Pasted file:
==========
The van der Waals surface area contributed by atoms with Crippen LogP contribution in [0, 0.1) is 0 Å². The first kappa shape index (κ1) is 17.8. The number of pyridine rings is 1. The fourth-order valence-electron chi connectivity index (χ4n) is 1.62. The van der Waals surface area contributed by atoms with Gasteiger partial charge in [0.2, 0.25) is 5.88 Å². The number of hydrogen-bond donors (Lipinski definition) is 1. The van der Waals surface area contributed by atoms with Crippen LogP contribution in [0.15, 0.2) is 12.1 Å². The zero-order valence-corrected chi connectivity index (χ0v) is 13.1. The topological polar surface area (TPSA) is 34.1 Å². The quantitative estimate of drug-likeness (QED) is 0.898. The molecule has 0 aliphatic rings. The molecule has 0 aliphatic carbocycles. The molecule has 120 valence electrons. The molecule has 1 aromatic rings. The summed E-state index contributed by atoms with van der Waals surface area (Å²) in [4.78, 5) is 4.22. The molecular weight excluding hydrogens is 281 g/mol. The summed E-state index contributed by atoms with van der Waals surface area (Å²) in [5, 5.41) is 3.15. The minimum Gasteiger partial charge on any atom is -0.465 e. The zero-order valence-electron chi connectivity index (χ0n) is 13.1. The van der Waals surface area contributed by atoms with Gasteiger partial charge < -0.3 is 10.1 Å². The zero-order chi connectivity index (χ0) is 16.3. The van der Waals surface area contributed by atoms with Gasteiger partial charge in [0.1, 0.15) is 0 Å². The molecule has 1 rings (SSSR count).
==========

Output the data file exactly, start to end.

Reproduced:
The van der Waals surface area contributed by atoms with Crippen LogP contribution in [0, 0.1) is 0 Å². The first kappa shape index (κ1) is 17.8. The number of pyridine rings is 1. The fourth-order valence-electron chi connectivity index (χ4n) is 1.62. The van der Waals surface area contributed by atoms with Gasteiger partial charge in [0.2, 0.25) is 5.88 Å². The number of hydrogen-bond donors (Lipinski definition) is 1. The van der Waals surface area contributed by atoms with Crippen LogP contribution in [0.15, 0.2) is 12.1 Å². The zero-order valence-corrected chi connectivity index (χ0v) is 13.1. The topological polar surface area (TPSA) is 34.1 Å². The quantitative estimate of drug-likeness (QED) is 0.898. The molecule has 0 aliphatic rings. The molecule has 0 aliphatic carbocycles. The molecule has 120 valence electrons. The molecule has 1 aromatic rings. The summed E-state index contributed by atoms with van der Waals surface area (Å²) in [4.78, 5) is 4.22. The molecular weight excluding hydrogens is 281 g/mol. The summed E-state index contributed by atoms with van der Waals surface area (Å²) in [5, 5.41) is 3.15. The minimum Gasteiger partial charge on any atom is -0.465 e. The zero-order valence-electron chi connectivity index (χ0n) is 13.1. The van der Waals surface area contributed by atoms with Gasteiger partial charge < -0.3 is 10.1 Å². The zero-order chi connectivity index (χ0) is 16.3. The van der Waals surface area contributed by atoms with Gasteiger partial charge in [0.1, 0.15) is 0 Å². The molecule has 1 rings (SSSR count).